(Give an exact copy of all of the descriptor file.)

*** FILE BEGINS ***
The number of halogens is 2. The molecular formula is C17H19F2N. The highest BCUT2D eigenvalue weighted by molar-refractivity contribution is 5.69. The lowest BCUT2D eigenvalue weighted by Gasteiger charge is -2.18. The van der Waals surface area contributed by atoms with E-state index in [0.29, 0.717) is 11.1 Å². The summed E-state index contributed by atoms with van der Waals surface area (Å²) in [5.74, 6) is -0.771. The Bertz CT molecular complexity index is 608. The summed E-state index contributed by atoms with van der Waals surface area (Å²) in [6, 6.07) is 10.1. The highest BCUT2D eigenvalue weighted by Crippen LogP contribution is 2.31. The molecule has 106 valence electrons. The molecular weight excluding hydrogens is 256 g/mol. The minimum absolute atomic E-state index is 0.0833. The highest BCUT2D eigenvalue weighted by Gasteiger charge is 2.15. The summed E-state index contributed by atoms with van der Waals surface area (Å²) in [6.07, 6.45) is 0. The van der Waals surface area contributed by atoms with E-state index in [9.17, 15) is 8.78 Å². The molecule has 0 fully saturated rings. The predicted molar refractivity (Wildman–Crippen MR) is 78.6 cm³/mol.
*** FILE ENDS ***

The number of halogens is 2. The molecular formula is C17H19F2N. The highest BCUT2D eigenvalue weighted by molar-refractivity contribution is 5.69. The lowest BCUT2D eigenvalue weighted by Gasteiger charge is -2.18. The van der Waals surface area contributed by atoms with E-state index in [0.29, 0.717) is 11.1 Å². The summed E-state index contributed by atoms with van der Waals surface area (Å²) in [5.74, 6) is -0.771. The Bertz CT molecular complexity index is 608. The summed E-state index contributed by atoms with van der Waals surface area (Å²) in [6, 6.07) is 10.1. The highest BCUT2D eigenvalue weighted by Crippen LogP contribution is 2.31. The molecule has 106 valence electrons. The molecular weight excluding hydrogens is 256 g/mol. The minimum absolute atomic E-state index is 0.0833. The highest BCUT2D eigenvalue weighted by Gasteiger charge is 2.15. The summed E-state index contributed by atoms with van der Waals surface area (Å²) in [6.07, 6.45) is 0. The van der Waals surface area contributed by atoms with E-state index in [9.17, 15) is 8.78 Å². The molecule has 0 fully saturated rings. The predicted molar refractivity (Wildman–Crippen MR) is 78.6 cm³/mol.